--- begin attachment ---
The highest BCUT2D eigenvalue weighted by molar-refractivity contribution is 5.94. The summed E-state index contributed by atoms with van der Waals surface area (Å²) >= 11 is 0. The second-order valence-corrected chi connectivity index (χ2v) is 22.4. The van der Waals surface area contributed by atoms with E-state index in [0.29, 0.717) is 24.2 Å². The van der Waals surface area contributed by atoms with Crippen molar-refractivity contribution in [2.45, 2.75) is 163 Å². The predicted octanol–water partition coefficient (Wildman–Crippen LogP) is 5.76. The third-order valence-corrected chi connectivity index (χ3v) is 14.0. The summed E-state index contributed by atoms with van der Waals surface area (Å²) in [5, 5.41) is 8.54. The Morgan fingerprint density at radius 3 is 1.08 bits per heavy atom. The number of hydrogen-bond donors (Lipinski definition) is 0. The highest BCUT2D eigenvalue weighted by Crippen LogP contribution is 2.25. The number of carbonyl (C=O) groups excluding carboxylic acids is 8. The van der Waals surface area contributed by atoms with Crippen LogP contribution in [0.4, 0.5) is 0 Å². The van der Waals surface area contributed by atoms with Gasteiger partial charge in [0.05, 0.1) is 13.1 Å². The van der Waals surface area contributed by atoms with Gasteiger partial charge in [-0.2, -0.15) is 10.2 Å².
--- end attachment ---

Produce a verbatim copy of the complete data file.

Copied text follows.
The highest BCUT2D eigenvalue weighted by molar-refractivity contribution is 5.94. The summed E-state index contributed by atoms with van der Waals surface area (Å²) >= 11 is 0. The second-order valence-corrected chi connectivity index (χ2v) is 22.4. The van der Waals surface area contributed by atoms with E-state index in [0.29, 0.717) is 24.2 Å². The van der Waals surface area contributed by atoms with Crippen molar-refractivity contribution in [2.45, 2.75) is 163 Å². The predicted octanol–water partition coefficient (Wildman–Crippen LogP) is 5.76. The third-order valence-corrected chi connectivity index (χ3v) is 14.0. The summed E-state index contributed by atoms with van der Waals surface area (Å²) in [5, 5.41) is 8.54. The Morgan fingerprint density at radius 3 is 1.08 bits per heavy atom. The number of hydrogen-bond donors (Lipinski definition) is 0. The highest BCUT2D eigenvalue weighted by Crippen LogP contribution is 2.25. The number of carbonyl (C=O) groups excluding carboxylic acids is 8. The van der Waals surface area contributed by atoms with Crippen LogP contribution in [0.4, 0.5) is 0 Å². The van der Waals surface area contributed by atoms with Gasteiger partial charge in [0.05, 0.1) is 13.1 Å². The van der Waals surface area contributed by atoms with Gasteiger partial charge in [-0.2, -0.15) is 10.2 Å².